Can you tell us more about the insight Railey and Seazynn, who are new to acting, brought to their roles?
They're dynamic with each other and just their their openness with me about their own experiences— they are both queer and their self discovery, they are so much closer to it than I am, obviously.
It wasn't that long ago that they were asking themselves the same questions that the characters are asking themselves in this show, and you could really feel the authenticity. You could really feel them bringing their experience to the screen. They were so generous with themselves and were so willing to be open, even though we basically just knocked on their door and asked them if it was okay for us to turn their life upside down. And luckily they agreed to do it because I can't imagine anyone else playing these roles.
What else was it like translating the book to the script? You mentioned quiet turbulence— was that difficult to translate to the screen?
I always write from the perspective of the director because I've only ever directed things that I've written with the exception of Laura Kittrell's episodes of this show. But we broke those together so it all felt of a piece. It didn't feel like, “Oh, this is mine. This is yours.” It was definitely a partnership. I always knew what things were going to look like. I knew how I wanted to portray everything on the screen so I always had that in mind. The directing and the writing really went hand in hand, and I think the way that Carolina Costa, our incredible director of photography, and I created the visual language for the POVs, that really helped get across those quiet, internal moments.
What do you want audiences to take away from watching High School?
That things were so much better before social media, like let's get off social media everybody. I think also discovery. In choosing music and even the way we chose to shoot the look of the show, we really wanted it to feel timeless. We didn't want it to feel like nostalgia porn. We really wanted it to be something that feels like it could be now or 30 years ago, that even when you're watching it 20 years from now— hopefully if anybody's watching it 20 years from now— that it really feels like its own world, its own story that is not leaning too hard into the fact that it's the ‘90s and creating the opportunity for discovery with the music by using lesser known music by popular bands. I hear so much of the time when I'm watching a period film. You hear the hits from that time as the indicator, but I didn't want to do that. I wanted to still give people maybe a song that they hadn't heard before. Spotify is such an interesting thing. The way kids listen to music now, it's just like songs. Nobody listens to an album anymore, but hopefully this inspires kids to dive a little deeper and maybe listen to that whole album from that band that you liked because it's a journey that you go on when you're listening to an album as opposed to just hearing a song and then skipping to the next song from somebody totally different.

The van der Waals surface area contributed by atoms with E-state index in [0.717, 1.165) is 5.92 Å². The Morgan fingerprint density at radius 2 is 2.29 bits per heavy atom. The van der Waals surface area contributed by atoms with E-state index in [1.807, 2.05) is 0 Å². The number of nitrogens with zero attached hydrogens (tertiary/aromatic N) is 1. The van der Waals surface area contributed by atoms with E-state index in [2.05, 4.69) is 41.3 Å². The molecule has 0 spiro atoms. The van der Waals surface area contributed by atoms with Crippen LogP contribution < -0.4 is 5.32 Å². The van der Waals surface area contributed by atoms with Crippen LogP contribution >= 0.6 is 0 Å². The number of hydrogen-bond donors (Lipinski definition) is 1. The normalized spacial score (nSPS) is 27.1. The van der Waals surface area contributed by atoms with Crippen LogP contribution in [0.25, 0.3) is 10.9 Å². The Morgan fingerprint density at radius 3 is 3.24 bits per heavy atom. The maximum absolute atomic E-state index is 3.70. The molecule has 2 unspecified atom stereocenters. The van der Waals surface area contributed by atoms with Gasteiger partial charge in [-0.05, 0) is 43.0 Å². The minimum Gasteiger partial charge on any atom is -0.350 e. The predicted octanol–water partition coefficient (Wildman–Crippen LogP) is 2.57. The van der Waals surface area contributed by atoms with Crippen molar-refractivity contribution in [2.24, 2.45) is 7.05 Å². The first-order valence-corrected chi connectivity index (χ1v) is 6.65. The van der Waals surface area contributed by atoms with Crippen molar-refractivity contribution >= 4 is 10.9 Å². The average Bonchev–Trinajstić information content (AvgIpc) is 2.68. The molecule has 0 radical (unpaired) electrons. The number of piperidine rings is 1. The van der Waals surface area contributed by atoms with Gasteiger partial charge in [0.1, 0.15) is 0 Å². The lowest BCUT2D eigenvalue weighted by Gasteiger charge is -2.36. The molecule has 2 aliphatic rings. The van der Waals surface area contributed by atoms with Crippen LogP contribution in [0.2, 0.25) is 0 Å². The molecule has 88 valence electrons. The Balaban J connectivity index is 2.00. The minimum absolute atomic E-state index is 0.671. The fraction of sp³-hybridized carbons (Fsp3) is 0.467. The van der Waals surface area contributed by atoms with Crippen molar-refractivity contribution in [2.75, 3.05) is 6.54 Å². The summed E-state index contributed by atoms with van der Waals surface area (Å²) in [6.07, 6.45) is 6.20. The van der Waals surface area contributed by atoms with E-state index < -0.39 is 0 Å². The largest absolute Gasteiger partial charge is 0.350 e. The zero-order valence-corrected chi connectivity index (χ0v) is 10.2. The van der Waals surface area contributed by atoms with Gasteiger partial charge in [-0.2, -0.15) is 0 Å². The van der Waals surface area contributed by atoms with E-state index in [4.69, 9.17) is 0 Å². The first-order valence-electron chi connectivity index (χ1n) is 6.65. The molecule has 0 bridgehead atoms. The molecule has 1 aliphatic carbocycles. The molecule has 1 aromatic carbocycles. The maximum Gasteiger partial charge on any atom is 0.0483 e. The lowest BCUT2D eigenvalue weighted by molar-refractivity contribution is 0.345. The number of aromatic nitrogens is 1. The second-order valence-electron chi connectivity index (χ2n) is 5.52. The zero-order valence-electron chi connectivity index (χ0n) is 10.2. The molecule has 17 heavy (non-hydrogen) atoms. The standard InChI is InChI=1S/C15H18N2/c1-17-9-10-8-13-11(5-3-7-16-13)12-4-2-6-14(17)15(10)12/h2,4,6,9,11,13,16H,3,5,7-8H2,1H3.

This interview has been edited for length and clarity.
Photography by: George Pimentel/Getty Images; Michelle Faye/Amazon Freevee